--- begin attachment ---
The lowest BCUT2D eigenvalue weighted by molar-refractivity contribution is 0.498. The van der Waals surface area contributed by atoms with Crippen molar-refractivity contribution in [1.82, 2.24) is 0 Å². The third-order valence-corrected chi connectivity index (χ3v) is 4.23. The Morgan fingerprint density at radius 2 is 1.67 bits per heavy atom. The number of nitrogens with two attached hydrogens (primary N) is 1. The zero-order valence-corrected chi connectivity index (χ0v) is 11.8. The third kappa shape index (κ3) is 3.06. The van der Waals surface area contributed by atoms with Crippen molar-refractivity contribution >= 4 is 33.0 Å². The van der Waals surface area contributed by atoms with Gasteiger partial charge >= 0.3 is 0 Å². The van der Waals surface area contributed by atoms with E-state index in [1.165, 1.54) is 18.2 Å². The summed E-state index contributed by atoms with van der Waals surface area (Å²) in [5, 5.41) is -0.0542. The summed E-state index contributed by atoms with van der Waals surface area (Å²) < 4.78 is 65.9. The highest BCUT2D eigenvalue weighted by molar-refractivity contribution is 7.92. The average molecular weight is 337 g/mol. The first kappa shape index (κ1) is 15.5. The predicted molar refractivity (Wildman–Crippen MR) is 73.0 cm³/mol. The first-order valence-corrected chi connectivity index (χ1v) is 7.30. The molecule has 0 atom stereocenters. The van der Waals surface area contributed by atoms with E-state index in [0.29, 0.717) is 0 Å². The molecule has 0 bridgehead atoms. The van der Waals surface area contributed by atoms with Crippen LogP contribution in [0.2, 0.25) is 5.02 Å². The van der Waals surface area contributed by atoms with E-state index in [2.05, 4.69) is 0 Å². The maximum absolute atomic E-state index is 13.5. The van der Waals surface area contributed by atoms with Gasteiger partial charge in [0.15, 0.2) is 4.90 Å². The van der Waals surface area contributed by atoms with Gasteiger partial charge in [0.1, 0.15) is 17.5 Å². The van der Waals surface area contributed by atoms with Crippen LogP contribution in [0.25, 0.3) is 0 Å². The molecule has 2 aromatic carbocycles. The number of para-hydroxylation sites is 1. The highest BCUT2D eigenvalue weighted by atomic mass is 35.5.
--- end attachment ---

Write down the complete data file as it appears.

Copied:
The lowest BCUT2D eigenvalue weighted by molar-refractivity contribution is 0.498. The van der Waals surface area contributed by atoms with Crippen molar-refractivity contribution in [1.82, 2.24) is 0 Å². The third-order valence-corrected chi connectivity index (χ3v) is 4.23. The Morgan fingerprint density at radius 2 is 1.67 bits per heavy atom. The number of nitrogens with two attached hydrogens (primary N) is 1. The zero-order valence-corrected chi connectivity index (χ0v) is 11.8. The third kappa shape index (κ3) is 3.06. The van der Waals surface area contributed by atoms with Crippen molar-refractivity contribution >= 4 is 33.0 Å². The van der Waals surface area contributed by atoms with Gasteiger partial charge >= 0.3 is 0 Å². The van der Waals surface area contributed by atoms with E-state index in [1.165, 1.54) is 18.2 Å². The summed E-state index contributed by atoms with van der Waals surface area (Å²) in [5, 5.41) is -0.0542. The summed E-state index contributed by atoms with van der Waals surface area (Å²) < 4.78 is 65.9. The highest BCUT2D eigenvalue weighted by molar-refractivity contribution is 7.92. The average molecular weight is 337 g/mol. The first kappa shape index (κ1) is 15.5. The predicted molar refractivity (Wildman–Crippen MR) is 73.0 cm³/mol. The first-order valence-corrected chi connectivity index (χ1v) is 7.30. The molecule has 0 atom stereocenters. The van der Waals surface area contributed by atoms with E-state index in [0.29, 0.717) is 0 Å². The molecule has 0 bridgehead atoms. The van der Waals surface area contributed by atoms with Crippen LogP contribution in [0.2, 0.25) is 5.02 Å². The van der Waals surface area contributed by atoms with E-state index in [2.05, 4.69) is 0 Å². The maximum absolute atomic E-state index is 13.5. The van der Waals surface area contributed by atoms with Gasteiger partial charge in [0.15, 0.2) is 4.90 Å². The van der Waals surface area contributed by atoms with Gasteiger partial charge in [0.1, 0.15) is 17.5 Å². The van der Waals surface area contributed by atoms with Crippen LogP contribution in [0.25, 0.3) is 0 Å². The molecule has 2 aromatic carbocycles. The number of para-hydroxylation sites is 1. The highest BCUT2D eigenvalue weighted by atomic mass is 35.5.